As relatively decent as the fairly fresh-faced casts may be, neither film emerges as a solid work. The rewriting on Martemucci’s Hollidaysburg likely diluted the film’s coherence, because the opening / closing narration feels tacked on, and there are characters who drop out of sight, as though material was written but never shot, or never written, causing gaping holes in the rather abrupt denouement. Martemucci isn’t as visual and kinetic as Dawson, and Hollidaysburg arguable could’ve benefitted from more footage of locations, especially the derelict factory that features strongly in the locations scouting episode of The Chair, but is reduced to a few rather banal shots.

Dawson’s film is very much the product of a filmmaker accustomed to short-form narratives where dialogue functions like sound-bites and punchlines instead of actual conversation, and most of the time no one’s saying anything especially sincere, or it’s clouded in argot that might make more sense to his target audience; the dialogue isn’t incoherent, but if stripped of the constant sexual references, there’s nothing substantive.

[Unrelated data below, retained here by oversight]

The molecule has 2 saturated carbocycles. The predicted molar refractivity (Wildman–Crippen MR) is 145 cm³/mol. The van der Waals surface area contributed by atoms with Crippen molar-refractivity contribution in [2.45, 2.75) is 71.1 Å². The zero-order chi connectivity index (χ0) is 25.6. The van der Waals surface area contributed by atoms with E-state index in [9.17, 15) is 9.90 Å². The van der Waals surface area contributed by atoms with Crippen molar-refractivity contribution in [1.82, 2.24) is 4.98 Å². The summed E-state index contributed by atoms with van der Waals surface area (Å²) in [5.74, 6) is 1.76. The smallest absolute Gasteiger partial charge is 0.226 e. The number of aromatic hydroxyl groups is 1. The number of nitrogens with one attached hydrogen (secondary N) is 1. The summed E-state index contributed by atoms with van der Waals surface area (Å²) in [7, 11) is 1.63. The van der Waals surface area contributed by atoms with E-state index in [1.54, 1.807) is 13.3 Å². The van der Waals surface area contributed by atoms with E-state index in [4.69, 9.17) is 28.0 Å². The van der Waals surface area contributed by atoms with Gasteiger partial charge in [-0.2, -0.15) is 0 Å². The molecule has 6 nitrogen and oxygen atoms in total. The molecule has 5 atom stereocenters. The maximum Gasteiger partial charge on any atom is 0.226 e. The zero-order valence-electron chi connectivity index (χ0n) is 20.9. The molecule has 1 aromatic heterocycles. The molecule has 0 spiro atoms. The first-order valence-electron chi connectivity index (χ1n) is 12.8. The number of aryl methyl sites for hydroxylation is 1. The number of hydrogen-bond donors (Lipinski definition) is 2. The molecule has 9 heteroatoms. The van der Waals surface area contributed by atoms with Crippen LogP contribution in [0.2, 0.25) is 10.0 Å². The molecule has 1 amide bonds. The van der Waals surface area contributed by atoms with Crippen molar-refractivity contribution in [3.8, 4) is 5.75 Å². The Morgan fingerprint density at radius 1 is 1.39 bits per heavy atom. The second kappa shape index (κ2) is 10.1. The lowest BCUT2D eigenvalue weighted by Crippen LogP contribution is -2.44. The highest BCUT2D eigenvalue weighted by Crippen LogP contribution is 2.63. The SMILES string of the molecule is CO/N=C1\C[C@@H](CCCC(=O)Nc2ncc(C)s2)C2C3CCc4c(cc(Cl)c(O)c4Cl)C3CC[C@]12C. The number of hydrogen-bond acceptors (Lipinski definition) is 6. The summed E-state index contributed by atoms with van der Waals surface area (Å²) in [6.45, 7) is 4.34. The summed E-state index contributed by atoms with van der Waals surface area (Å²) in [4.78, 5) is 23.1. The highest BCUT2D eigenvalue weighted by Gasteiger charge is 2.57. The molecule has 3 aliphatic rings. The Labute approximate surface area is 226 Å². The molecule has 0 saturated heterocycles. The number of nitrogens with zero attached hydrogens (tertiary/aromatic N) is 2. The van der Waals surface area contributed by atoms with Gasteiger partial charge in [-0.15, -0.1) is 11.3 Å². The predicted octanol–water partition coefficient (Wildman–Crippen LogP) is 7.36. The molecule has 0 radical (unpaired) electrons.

He does have a great sense of pacing for his brand of comedy (and stronger use of music, both score and source), but it’s the barrage of grotesque material which make Not Cool an agonizing experience. It’ll be interesting to see whether 20 years from now Dawson’s film will be regarded as an accurate representation of the period’s youth humour and relished with nostalgia as a kind of pungent fromage, or written off as an example of a high concept that fails completely in a feature-length format, with gross gags appreciated by a minimal group of connoisseurs.